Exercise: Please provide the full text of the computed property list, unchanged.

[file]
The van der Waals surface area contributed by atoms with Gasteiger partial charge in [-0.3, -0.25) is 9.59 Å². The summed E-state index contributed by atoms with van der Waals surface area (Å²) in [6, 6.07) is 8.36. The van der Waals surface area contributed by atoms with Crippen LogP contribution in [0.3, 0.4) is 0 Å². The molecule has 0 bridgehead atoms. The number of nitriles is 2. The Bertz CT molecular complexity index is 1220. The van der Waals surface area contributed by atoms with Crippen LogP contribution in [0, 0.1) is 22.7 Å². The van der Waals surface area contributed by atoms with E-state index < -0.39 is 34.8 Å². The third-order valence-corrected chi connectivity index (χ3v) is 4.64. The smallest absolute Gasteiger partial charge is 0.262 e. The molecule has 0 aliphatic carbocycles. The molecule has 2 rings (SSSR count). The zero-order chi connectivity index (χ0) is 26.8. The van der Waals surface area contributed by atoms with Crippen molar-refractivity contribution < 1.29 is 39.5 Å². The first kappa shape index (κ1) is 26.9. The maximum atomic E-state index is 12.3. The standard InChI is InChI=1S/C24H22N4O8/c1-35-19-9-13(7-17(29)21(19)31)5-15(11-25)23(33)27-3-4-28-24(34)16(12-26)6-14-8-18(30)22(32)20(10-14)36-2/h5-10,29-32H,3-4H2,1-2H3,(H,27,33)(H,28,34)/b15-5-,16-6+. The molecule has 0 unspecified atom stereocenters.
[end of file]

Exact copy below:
The van der Waals surface area contributed by atoms with Gasteiger partial charge in [-0.3, -0.25) is 9.59 Å². The summed E-state index contributed by atoms with van der Waals surface area (Å²) in [6, 6.07) is 8.36. The van der Waals surface area contributed by atoms with Crippen LogP contribution in [0.3, 0.4) is 0 Å². The molecule has 0 bridgehead atoms. The number of nitriles is 2. The Bertz CT molecular complexity index is 1220. The van der Waals surface area contributed by atoms with Crippen LogP contribution in [0, 0.1) is 22.7 Å². The van der Waals surface area contributed by atoms with E-state index < -0.39 is 34.8 Å². The third-order valence-corrected chi connectivity index (χ3v) is 4.64. The smallest absolute Gasteiger partial charge is 0.262 e. The molecule has 0 aliphatic carbocycles. The molecule has 2 rings (SSSR count). The zero-order chi connectivity index (χ0) is 26.8. The van der Waals surface area contributed by atoms with Crippen molar-refractivity contribution < 1.29 is 39.5 Å². The first kappa shape index (κ1) is 26.9. The maximum atomic E-state index is 12.3. The standard InChI is InChI=1S/C24H22N4O8/c1-35-19-9-13(7-17(29)21(19)31)5-15(11-25)23(33)27-3-4-28-24(34)16(12-26)6-14-8-18(30)22(32)20(10-14)36-2/h5-10,29-32H,3-4H2,1-2H3,(H,27,33)(H,28,34)/b15-5-,16-6+. The molecule has 0 unspecified atom stereocenters.